Removing A User

Version 1.0
Author: Tom Adelstein <tom [dot] adelstein [at] gmail [dot] com>
Falko Timme

Employee turnover in most organizations runs high. So unless you run a small shop with a stable user base, you need to learn how to clean up after an employee leaves. Too many so-called system administrators do not understand the stakes involved when they manage users. Disgruntled former employees can often cause significant trouble for a company by gaining access to the network.

To remove a user, you need to learn to manage all of his or her files, mailboxes, mail aliases, print jobs, recurring –(automatic) personal processes such as the backing up of data or remote syncing of directories, and other references to the user. It is a good idea at first to disable the account in /etc/passwd, after which you can search for the user's files and other references. Once all traces of the user have been cleaned up, you can remove the user completely—but if you remove the entry from /etc/passwd while these other references exist, you have a harder time referring to them .

When you remove a user, it's a good idea to follow a pre-determined course of action so you don't forget any important steps; it may even be a good idea to make a checklist so that you have a routine. Following, you will find several items requiring attention.

1 Disable The User's Password

The first task is to disable the user's password, effectively locking him out. For example:

 # passwd -l bwilson  

Sometimes it's necessary to temporarily disable an account without removing it. For example, the user might go on maternity leave or take a post for 90 days in another country. You may also discover from your system logs that someone has gained unauthorized control of an account by guessing the password. The passwd -l command is useful for these situations. It locks (therefore -l) the account by changing the password to a value that cannot be matched by any possible encrypted value.

2 Find The User's Files

Next, you have to decide what to do with the user's files. Remember that users may have files outside their home directory. The find command can find them:

 # find / -user bwilson  

You can then decide whether to delete these files or keep them as discussed later in the section "Sealing the home directory." If you decide to delete them, back them up in case you need data from them later.

3 Change The Login Shell

As extra security, you can change the user's login shell to a dummy value. Simply change the last line in the /etc/passwd file to something like * or /dev/null.

For example, if you have this line for bwilson in /etc/passwd:

bwilson:x:1023:1023:Brian Wilson:/home/bwilson:/bin/bash

you can change it to this:

bwilson:x:1023:1023:Brian Wilson:/home/bwilson:/dev/null

4 Remove SSH Keys

If your organization uses Secure Shell (SSH, usually provided on Linux by OpenSSH) and you allow remote RSA or DSA key authentication, a user can get access to the system even if the password is disabled. This is because SSH uses separate keys. For instance, even after you have locked Brian Wilson out of your system using the steps shown up to now, he could get on another computer somewhere and run a command such as:

 bwilson:~$ ssh -f -N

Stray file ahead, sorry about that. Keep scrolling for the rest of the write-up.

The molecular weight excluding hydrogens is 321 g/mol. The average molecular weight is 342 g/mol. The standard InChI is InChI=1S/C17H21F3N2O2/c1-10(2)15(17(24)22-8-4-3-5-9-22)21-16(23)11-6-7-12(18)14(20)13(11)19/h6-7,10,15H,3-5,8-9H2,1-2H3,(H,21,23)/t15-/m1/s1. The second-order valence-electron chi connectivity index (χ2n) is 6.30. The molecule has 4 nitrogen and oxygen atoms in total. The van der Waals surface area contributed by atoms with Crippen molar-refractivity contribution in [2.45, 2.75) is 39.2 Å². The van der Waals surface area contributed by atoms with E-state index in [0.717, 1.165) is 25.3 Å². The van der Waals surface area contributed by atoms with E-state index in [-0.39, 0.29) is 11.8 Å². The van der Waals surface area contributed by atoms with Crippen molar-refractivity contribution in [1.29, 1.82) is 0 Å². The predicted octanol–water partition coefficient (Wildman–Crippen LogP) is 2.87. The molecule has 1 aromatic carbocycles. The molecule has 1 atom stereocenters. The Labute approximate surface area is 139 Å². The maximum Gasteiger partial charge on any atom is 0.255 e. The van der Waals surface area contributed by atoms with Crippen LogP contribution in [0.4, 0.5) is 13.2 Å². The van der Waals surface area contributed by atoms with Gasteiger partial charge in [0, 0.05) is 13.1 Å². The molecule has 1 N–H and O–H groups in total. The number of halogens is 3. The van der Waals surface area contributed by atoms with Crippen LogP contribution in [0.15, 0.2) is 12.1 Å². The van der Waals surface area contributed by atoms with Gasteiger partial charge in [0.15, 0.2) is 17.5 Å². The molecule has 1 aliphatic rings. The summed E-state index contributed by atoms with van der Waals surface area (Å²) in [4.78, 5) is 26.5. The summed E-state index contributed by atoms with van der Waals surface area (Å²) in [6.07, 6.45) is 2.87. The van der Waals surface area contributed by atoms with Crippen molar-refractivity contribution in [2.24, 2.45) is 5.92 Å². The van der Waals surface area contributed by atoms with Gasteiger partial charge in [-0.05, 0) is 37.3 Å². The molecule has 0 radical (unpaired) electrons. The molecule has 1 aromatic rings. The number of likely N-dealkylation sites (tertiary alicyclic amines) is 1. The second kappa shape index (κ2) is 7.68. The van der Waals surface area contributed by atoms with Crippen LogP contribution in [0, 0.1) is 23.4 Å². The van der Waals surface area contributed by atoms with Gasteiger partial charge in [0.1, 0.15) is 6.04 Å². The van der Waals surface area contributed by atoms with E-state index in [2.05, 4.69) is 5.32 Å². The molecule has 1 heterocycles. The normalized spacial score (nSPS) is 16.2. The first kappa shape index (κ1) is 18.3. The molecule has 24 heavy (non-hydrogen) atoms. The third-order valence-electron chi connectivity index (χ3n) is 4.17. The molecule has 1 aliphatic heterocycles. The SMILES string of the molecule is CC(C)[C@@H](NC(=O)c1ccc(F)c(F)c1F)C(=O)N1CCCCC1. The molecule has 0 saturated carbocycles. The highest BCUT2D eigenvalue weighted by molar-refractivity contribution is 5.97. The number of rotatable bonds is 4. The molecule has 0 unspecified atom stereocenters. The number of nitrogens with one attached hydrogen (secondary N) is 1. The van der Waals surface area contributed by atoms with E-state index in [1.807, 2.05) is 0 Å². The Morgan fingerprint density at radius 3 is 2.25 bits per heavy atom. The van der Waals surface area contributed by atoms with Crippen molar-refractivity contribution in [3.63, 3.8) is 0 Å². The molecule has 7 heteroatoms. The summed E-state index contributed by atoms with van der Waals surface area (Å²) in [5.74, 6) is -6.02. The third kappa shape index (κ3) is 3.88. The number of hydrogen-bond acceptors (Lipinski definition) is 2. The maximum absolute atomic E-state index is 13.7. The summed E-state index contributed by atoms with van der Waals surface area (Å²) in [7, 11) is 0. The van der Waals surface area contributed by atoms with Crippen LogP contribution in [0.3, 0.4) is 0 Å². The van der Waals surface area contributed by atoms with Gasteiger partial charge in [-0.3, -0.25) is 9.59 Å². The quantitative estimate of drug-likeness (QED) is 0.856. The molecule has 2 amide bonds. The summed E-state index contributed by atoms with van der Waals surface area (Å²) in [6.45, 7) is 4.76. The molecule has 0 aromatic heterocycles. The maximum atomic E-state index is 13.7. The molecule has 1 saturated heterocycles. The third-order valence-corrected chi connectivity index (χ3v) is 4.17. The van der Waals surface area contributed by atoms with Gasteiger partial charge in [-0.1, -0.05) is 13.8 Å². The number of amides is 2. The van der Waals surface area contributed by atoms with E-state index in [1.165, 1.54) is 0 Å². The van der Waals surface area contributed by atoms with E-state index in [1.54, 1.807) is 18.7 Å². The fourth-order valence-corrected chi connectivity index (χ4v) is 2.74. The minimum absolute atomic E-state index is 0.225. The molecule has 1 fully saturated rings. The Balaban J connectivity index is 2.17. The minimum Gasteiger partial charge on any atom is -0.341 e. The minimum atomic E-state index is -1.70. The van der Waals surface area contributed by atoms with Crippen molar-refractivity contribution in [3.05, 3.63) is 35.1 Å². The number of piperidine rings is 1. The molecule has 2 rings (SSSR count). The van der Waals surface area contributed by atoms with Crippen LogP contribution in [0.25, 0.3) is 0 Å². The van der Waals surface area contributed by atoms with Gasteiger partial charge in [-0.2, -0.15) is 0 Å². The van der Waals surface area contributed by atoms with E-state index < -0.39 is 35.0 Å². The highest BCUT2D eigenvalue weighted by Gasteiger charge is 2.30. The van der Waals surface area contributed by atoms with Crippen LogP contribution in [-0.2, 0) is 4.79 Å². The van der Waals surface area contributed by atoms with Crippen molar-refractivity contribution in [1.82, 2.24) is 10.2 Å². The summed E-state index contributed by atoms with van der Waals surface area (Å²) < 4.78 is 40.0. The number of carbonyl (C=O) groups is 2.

This forwards traffic to port 80 (the port on which a web server usually listens) on your internal servert. We will discuss this type of activity in more detail in the security section of this book. Obviously, if your system offers SSH, you should remove authorized keys from ~bwilson/.ssh or ~bwilson/.ssh2 directories in order to stop a user from regaining access to his account this way. Likewise, look for shosts and rhosts files in the user's home directory: ~bwilson/.shosts and ~bwilson/.rhosts.

For example, if bwilson's home directory is /home/bwilson, you can remove these keys like this:

# rm -fr /home/bwilson/.ssh/*
# rm -fr /home/bwilson/.ssh2/*
# rm -fr /home/bwilson/.shosts
# rm -fr /home/bwilson/.rhosts

5 Kill The User's Processes

Also, check to see if the user still has any processes running on the system. Such processes might act as a backdoor to allow a user into a network The following command will tell you if any are running currently.

 # ps aux | grep -i ^bwilson  

If you get an output like this:

bwilson    1960  0.0  0.2  1684  628 ?        Ss   10:10   0:00 /usr/sbin/someprocess

Then you can kill the process like this:

# kill -9 1960

where 1960 is the process ID (pid).

Some other questions a system administrator might ask about a personal user who has left the company include:

  • Could bwilson execute Common Gate Interface (CGI) scripts from his home directory or on one of the company's web servers?
  • Do any email forwarding files such as ~bwilson/.forward exist? Users can utilize forwarders to send mail to their accounts and cause programs to be executed on the system where they supposedly do not have access.
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By: Anonymous

I'm still reading through the article, but for step three I've allways used:


I'm not sure if all distro's use this but all the ones I administer do.


By: jack

Very good article...


By: Anonymous

You can change the user's shell without editting the /etc/passwd file by hand, using "chsh -s /path/to/shell userid" (e.g., "chsh -s /dev/null bwilson"). Thanks for the list, there was one I had left out of my own user_delete script!

By: Aji Prabowo

Permission to repost it in my blog. Looking forward to have your visit.

Thank you.